Again, Link merely stood there. This time, Zelda couldn't quite tell what he was thinking or what he was trying to say, and those damned sunglasses prevented her from searching for answers in his eyes. She had half a mind to demand that he remove those sunglasses, but that, she felt, would be rather unreasonable. She had all the reason in the world to be moody, but there was a need to maintain a certain composure as crown princess. Losing her cool here, in front of a bodyguard and surrounded by maids, was not what she was looking for in particular.

"Is that understood?" Zelda asked, if only to confirm.

A moment of hesitation, before Link nodded curtly. He didn't seem particularly convinced with that explanation, which Zelda honestly didn't care much for, and she suddenly pondered the possibility that he might walk right in after her anyways as soon as she turned around, but when she stepped into the sunlight and into the gardens, Link had disappeared from the doorway as soon as she had turned around to see if he had followed. Relieved smiles from the maids inside seemed to indicate that Link had indeed chosen to leave. That, Zelda decided, was a small victory by itself, and permitted herself a thin smile.

Her moment of satisfaction was rather short-lived.

It was three minutes into her usual routine in Nayru Garden, seating herself in her usual gazebo, satisfied to find that her tea set was already arranged for her by the dutiful maids even before she ever arrived, and beginning to make her tea while looking through an afternoon's worth of documents that a flash of light caught her eyes. She initially assumed that it was just windows reflecting the sunlight in her general direction – which was still curious, considering that had never happened before – but when it became more frequent, Zelda frowned and looked in the direction of the light, trying to figure out what it was.

It took her some squinting and effort to finally find the source, but when she finally did, she couldn't quite believe what she was seeing.

The "light" Zelda saw originated from the rooftop balcony just above the garden entrance, the result of a lens flare coming from the scope of a high-power sniper rifle sticking out between two pillars of a stone railing which Link was barely concealed behind.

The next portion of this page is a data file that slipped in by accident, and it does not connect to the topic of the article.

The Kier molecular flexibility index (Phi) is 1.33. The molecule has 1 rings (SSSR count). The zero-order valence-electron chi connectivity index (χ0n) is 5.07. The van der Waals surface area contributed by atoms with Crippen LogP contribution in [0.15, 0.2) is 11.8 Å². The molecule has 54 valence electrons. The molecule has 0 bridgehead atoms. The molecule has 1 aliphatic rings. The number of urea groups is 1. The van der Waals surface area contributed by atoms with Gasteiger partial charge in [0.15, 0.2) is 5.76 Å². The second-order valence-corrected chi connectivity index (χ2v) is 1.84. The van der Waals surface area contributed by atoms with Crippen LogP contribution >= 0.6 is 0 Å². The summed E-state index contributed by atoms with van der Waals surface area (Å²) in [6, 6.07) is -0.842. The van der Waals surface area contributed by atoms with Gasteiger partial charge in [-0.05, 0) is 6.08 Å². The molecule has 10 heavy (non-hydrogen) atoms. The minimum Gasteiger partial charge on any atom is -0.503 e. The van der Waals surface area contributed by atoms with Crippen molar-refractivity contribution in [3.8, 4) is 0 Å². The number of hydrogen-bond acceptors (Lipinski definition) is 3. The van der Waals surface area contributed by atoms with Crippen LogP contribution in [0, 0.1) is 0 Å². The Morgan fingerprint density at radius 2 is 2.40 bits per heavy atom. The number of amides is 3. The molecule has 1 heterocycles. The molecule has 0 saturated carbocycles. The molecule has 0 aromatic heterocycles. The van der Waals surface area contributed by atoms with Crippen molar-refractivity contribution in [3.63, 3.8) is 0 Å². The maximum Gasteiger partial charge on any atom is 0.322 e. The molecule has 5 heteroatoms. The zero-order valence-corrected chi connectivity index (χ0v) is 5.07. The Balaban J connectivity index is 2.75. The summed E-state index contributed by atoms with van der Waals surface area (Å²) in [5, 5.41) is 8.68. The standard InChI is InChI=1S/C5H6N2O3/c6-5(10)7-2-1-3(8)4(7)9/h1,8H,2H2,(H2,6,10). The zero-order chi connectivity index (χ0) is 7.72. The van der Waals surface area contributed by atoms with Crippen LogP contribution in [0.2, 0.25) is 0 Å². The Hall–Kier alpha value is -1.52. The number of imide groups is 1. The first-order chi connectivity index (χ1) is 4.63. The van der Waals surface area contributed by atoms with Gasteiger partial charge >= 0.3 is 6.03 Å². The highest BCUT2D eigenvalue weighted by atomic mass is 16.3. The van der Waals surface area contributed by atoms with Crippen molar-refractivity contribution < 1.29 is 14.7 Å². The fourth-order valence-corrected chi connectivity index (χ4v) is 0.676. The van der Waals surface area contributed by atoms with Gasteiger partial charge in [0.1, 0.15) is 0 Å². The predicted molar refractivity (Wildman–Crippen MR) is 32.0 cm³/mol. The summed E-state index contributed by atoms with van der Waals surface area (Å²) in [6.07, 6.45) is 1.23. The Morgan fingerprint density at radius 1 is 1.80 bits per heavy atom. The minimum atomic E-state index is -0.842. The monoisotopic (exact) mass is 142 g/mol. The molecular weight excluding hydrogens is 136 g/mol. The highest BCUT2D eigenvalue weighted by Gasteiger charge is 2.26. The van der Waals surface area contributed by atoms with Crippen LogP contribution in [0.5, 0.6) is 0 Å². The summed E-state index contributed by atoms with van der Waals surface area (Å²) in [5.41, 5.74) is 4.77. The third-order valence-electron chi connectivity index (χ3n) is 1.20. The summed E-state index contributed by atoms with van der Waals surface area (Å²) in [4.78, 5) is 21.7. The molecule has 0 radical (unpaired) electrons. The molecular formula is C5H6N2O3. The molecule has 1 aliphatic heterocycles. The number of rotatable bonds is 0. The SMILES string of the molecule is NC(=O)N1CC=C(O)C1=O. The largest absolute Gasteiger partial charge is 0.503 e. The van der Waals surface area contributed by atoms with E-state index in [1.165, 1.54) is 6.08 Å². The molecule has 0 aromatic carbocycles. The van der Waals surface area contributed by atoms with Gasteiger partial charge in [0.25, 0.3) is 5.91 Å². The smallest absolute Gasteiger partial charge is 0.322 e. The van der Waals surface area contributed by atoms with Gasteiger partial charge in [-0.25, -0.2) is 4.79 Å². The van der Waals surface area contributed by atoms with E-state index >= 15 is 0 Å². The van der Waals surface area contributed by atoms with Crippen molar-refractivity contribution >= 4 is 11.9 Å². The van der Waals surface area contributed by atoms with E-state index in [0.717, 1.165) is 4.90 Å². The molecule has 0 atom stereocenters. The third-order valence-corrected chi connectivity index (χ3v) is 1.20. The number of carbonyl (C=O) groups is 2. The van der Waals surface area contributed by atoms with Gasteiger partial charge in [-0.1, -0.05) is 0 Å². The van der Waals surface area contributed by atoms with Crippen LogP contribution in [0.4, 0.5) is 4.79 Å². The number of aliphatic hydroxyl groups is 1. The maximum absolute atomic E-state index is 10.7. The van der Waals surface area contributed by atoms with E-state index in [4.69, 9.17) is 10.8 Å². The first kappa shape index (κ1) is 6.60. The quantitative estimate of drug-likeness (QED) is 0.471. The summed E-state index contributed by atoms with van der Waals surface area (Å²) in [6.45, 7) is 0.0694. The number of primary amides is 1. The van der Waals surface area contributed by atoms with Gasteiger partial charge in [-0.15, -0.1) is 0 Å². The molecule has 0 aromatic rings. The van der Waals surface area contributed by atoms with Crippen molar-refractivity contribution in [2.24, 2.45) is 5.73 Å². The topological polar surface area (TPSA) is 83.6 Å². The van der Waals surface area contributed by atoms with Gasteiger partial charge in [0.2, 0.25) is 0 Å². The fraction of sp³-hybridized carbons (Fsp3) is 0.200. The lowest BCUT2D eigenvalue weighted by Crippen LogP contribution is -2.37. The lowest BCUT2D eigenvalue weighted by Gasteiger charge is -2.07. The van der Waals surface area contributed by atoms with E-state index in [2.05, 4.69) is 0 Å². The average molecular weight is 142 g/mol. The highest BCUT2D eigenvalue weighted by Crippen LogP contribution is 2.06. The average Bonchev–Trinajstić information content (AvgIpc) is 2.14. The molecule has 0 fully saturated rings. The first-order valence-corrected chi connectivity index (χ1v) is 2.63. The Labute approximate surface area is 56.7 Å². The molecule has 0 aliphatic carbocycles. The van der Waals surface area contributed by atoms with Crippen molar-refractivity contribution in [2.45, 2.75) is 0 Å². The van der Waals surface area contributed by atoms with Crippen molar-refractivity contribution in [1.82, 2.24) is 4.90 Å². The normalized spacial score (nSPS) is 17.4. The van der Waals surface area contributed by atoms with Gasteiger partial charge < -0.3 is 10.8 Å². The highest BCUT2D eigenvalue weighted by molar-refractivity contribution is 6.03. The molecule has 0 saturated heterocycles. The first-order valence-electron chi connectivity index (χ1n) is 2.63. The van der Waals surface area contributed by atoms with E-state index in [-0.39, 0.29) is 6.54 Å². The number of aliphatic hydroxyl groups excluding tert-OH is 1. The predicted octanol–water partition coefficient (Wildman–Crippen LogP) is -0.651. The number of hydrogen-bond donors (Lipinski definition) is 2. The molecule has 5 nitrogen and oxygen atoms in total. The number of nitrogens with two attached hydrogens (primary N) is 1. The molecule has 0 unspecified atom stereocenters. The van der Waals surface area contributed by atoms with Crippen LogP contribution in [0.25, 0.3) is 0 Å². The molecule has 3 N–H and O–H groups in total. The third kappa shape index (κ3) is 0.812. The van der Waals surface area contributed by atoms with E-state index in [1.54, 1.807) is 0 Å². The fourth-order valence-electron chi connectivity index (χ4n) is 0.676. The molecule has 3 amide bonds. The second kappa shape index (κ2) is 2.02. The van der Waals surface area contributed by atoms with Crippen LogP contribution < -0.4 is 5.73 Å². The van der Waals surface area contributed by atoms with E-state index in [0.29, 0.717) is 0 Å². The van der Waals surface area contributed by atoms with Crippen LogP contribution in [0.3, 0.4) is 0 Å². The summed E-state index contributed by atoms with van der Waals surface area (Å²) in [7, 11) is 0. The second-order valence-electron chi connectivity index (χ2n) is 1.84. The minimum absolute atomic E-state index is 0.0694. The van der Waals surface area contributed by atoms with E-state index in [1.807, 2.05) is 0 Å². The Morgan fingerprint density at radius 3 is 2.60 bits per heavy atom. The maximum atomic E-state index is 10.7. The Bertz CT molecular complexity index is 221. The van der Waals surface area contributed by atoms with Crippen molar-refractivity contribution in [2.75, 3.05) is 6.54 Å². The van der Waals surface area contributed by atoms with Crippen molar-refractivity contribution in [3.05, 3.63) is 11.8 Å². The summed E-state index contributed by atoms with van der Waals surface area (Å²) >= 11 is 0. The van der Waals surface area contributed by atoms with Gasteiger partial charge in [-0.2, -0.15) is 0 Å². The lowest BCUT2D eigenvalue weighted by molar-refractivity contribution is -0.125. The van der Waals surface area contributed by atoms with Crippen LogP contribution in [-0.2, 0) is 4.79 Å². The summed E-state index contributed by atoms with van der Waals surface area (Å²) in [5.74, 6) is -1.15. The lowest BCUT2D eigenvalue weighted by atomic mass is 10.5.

The rifle wasn't aimed at her, of course, but the movements suggested that Link was basically scoping all of the Nayru Garden, as if expecting intruders to come at any point. At one point, she actually wondered from where the young man got the weapon from, but decided to chalk that up to the usual clandestine way all intelligence agents seemed to operate. Despite his obviously good intentions, Zelda couldn't help but feel supremely irritated at the fact that Link seemed to have missed the point of her wanting privacy in this garden. To compliment this frustration, she was not carrying a cell phone, the gazebo did not have an intercom, and, short for shouting for her maids – which was definitely out of the question – she had no contact with anyone else from where she was save the panic button hidden in her necklace. Despite the fact that Link's earpiece was probably on the same frequency as her panic button, not to mention that she couldn't possibly justify summoning twenty armed guards scrambling into the garden and initiating a palace-wide alert because her bodyguard had a sniper rifle on the roof, she was suddenly severely tempted to press it.

All appetite for work lost, Zelda slumped back into her chair as she muttered a small prayer. "Goddesses help that I survive this week."